By CP Staff
By Olivia LaVecchia
By Chris Parker
By Jesse Marx
By John Baichtal
By Olivia LaVecchia
By Jesse Marx
By Olivia LaVecchia
Shivering in her bathrobe, Kay Englund watched as nearly 50 firefighters battled the 3-alarm blaze that was quickly consuming her home. "It happened so fast," she recalls today. "In no time the whole building was on fire. It was awful to watch."
Sgt. Sean McKenna, now a member of the Minneapolis Police Department's arson unit, also vividly remembers the March 13, 1994, fire; a patrol sergeant in those days, he was summoned to the scene. "It went up like a bomb," says the arson investigator. "It started on the back porch, but the wood was so dry it quickly spread to the roof and the rest of the building."
As the inferno lit the dark sky, firefighters attempted to make their way into the building but falling beams and cinder held them at bay. When they were able to rescue Cissy Cannon and Lacey Van Wagner and administer first aid, Lacey was gasping for air and Cissy wasn't breathing at all. Both girls were rushed to the hospital, where they were treated for smoke inhalation and second- and third-degree burns.
Almost two hours later, as landlord Charles Mesken and the Red Cross worked to find beds for the homeless and police questioned witnesses, firefighters finally contained the blaze. By then charred personal belongings were strewn everywhere, Loretta Potter's Aerostar and a second van were destroyed, and 813 E. 21st St. was a smoldering shell.
Lacey Van Wagner was hospitalized for a month with burns on her legs. Her friend Cissy Cannon was in even worse shape. When she was brought to Hennepin County Medical Center, the doctors predicted Cissy wouldn't live. Besides the second- and third-degree burns on her arms and legs, one-third of her brain had been destroyed owing to lack of oxygen. She remained in a vegetative state for six months and over the next four years she would undergo multiple skin grafts as well as spine surgeries to counter uneven physical growth caused by the brain damage.
Suspecting arson, Minneapolis fire officials turned over the case to police. A preliminary investigation revealed that the fire started when a mattress was set afire on the back porch. Apparently, no chemical agents had been used. At first the investigators seized upon the quarrel between Cheryl Partlow and Kenny Hollingsworth that had awakened the neighbors; they also heard stories of an allegedly vengeful cousin of Loretta Potter's husband.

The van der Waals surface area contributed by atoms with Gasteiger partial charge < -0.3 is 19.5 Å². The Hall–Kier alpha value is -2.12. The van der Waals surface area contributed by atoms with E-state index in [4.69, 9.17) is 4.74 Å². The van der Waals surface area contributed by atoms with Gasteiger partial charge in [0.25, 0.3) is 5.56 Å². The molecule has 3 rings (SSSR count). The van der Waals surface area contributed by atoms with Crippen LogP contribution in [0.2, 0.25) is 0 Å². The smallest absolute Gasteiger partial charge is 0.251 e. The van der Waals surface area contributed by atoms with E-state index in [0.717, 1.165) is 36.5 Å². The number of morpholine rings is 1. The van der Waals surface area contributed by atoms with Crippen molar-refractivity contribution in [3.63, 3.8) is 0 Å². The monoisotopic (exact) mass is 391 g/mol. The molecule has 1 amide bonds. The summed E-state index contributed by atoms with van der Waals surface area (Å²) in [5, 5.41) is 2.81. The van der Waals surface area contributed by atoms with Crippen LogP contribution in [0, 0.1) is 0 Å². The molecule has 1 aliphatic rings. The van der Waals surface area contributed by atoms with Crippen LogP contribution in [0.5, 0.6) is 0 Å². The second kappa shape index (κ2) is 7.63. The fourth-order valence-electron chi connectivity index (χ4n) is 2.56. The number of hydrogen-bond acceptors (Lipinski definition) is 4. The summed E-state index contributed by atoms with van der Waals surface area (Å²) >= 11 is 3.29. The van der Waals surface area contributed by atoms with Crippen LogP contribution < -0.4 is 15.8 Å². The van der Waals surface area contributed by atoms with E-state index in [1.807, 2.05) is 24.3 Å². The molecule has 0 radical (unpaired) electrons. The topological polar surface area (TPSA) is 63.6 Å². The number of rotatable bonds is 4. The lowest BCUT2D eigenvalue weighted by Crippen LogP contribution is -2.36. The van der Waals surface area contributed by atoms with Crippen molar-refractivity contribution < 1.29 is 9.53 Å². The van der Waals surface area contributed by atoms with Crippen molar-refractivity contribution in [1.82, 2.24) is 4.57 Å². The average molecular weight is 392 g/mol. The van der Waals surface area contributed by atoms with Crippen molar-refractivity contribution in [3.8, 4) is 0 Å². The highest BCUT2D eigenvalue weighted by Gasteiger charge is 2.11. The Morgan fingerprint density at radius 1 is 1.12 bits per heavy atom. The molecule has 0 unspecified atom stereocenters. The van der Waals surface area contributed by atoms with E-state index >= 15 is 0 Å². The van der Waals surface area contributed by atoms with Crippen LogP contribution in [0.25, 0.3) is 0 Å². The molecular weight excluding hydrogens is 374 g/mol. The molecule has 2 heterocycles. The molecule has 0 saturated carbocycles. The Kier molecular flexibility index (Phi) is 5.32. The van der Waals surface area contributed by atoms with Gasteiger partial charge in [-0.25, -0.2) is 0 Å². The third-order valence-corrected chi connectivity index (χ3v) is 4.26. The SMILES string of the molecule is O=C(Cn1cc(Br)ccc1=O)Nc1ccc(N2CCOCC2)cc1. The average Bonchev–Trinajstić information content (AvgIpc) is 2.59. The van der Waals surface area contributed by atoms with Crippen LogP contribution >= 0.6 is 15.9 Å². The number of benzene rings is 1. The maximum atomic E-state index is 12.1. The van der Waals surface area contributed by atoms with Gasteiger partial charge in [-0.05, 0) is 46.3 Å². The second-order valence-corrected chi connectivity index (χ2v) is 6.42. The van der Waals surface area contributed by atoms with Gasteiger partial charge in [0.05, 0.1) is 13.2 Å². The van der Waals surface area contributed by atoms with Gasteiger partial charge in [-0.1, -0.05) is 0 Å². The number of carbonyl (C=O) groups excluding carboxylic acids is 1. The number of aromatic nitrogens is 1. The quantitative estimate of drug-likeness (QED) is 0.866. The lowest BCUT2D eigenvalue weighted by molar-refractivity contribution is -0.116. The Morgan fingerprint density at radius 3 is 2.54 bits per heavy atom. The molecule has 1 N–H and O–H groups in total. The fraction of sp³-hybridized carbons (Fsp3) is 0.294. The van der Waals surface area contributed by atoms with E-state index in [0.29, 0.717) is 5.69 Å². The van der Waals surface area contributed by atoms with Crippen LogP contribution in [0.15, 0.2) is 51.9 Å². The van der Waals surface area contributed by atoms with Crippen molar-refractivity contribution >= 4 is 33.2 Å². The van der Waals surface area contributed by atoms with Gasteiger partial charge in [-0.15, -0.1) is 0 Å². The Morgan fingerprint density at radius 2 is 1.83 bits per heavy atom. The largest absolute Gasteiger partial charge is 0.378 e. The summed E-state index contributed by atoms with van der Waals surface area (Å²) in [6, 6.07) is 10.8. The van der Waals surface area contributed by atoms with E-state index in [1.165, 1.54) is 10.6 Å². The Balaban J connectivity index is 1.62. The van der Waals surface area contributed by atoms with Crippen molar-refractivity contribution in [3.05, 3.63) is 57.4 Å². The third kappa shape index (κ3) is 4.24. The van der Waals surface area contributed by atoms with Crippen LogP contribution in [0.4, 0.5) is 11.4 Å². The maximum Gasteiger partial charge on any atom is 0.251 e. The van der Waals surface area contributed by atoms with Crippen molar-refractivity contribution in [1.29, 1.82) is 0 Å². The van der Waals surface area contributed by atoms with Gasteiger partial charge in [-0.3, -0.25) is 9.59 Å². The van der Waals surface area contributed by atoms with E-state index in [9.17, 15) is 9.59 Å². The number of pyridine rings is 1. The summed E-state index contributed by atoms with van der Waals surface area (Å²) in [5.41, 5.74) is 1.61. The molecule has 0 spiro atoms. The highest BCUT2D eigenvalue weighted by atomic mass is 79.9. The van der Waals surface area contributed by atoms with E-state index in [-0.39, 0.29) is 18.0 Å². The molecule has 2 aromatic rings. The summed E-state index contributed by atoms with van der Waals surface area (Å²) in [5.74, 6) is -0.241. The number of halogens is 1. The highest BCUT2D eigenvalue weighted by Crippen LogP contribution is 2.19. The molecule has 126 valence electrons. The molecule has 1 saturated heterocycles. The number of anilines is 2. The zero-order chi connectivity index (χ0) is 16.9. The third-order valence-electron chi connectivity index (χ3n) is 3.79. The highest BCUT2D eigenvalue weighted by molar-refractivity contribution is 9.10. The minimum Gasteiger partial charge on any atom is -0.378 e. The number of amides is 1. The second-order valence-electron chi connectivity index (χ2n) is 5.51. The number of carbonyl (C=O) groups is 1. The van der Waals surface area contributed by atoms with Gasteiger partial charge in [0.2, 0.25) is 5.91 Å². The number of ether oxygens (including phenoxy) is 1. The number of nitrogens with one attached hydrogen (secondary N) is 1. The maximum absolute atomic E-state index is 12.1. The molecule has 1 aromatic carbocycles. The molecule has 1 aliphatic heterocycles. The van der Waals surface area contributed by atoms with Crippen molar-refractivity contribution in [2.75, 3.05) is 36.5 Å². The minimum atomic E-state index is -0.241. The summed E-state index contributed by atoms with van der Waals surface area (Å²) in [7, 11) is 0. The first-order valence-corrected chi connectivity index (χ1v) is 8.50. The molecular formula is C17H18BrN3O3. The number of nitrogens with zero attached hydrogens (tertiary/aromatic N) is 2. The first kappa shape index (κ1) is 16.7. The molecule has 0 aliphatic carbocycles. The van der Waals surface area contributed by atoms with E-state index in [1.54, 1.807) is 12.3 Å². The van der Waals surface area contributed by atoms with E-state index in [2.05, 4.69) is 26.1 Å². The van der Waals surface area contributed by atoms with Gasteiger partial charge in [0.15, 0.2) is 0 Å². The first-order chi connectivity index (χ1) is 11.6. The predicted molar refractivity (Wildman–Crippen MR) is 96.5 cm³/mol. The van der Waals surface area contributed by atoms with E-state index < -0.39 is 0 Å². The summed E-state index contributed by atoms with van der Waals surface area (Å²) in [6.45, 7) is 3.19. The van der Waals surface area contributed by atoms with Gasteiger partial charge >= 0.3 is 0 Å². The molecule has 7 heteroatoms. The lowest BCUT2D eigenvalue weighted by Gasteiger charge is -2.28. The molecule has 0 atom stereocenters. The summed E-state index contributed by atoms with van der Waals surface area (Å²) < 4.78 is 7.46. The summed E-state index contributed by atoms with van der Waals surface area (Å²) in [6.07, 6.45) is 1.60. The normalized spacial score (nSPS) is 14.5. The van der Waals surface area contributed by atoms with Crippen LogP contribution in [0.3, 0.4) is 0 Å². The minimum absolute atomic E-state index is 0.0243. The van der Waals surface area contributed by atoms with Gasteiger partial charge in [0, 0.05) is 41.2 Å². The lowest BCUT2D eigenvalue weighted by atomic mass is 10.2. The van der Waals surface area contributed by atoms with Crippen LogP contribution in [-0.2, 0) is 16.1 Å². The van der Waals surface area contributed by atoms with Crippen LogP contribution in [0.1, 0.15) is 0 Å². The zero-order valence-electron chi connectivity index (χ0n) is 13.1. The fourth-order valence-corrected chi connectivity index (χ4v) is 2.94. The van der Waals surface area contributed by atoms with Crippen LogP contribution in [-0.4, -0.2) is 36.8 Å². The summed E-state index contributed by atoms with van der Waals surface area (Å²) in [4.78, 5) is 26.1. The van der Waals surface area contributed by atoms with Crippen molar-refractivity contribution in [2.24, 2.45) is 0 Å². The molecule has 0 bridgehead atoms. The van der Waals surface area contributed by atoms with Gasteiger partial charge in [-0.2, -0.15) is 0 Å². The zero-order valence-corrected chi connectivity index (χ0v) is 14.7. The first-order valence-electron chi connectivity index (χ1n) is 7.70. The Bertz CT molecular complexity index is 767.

And then there were the two men neighbor Kelly Reynolds said she'd seen on the stairs outside Kay Englund's door not long before the fire broke out. Reynolds was able to give police a pretty clear description: Both of the men were about 27 years old, of medium build, and close to 6 feet tall. One had short brown hair and was wearing a dark baseball cap and blue coveralls, she recalled; the other had long light-brown hair and a mustache and beard, and was wearing jeans and a white sweatshirt with the word "Georgetown" stenciled on it in red and blue. Additionally, Stacie Luoma, who lived in the same building as the Hodgemans, had seen them earlier that evening in the hallway. She told police that Douglas Hodgeman had been wearing dark-green or blue matching shirt and pants and Mike was wearing jeans and a gray or white jacket or T-shirt with "Georgetown" on it. Sareen Sandhu and Henry Steward gave police the same description. While Luoma said neither of the brothers had a beard, Jonathan Englund recalled that both his cousins had sported a few days' stubble.
Douglas Hodgeman told police that on the night of the fire he was wearing a dark-green short-sleeve shirt and pants. He said he couldn't remember whether he was wearing a hat. He described his brother's clothing as a sport shirt, green jeans, and a Georgetown University jacket; Michael agreed that was what he'd worn.
Even more significantly, police background checks on the Hodgeman brothers revealed that they had been suspects in six previous fires around the neighborhood and were well-known to the precinct officers. A third Hodgeman brother, William, had served almost a year in the Hennepin County workhouse after being charged with first-degree arson for setting fire to a house in 1990.
Still, investigators didn't have sufficient evidence to justify arresting the Hodgemans. The fact that Reynolds's description appeared to match the brothers wasn't nearly enough to overcome the 10-minute gap between the time she'd seen them and the time investigators determined that the fire had been set. A case built on such circumstantial evidence would never stand up in court.
None of the other leads panned out. Cheryl Partlow and Kenny Hollingsworth moved away. So did Loretta Potter. So did Kelly Alvarado, who moved her family to Southern California a year later to join her husband. Investigators entered information about the case into the police department's computer system, where it joined other open and unsolved arsons, and where it would languish for the next three years.
The typical serial arsonist is a male between the ages of 16 and 30, a poor student with weak social skills who tends to start fires around his own neighborhood at night in order to retaliate against real or imagined slights, explains Jamie Novak, an investigator for the St. Paul Fire Department.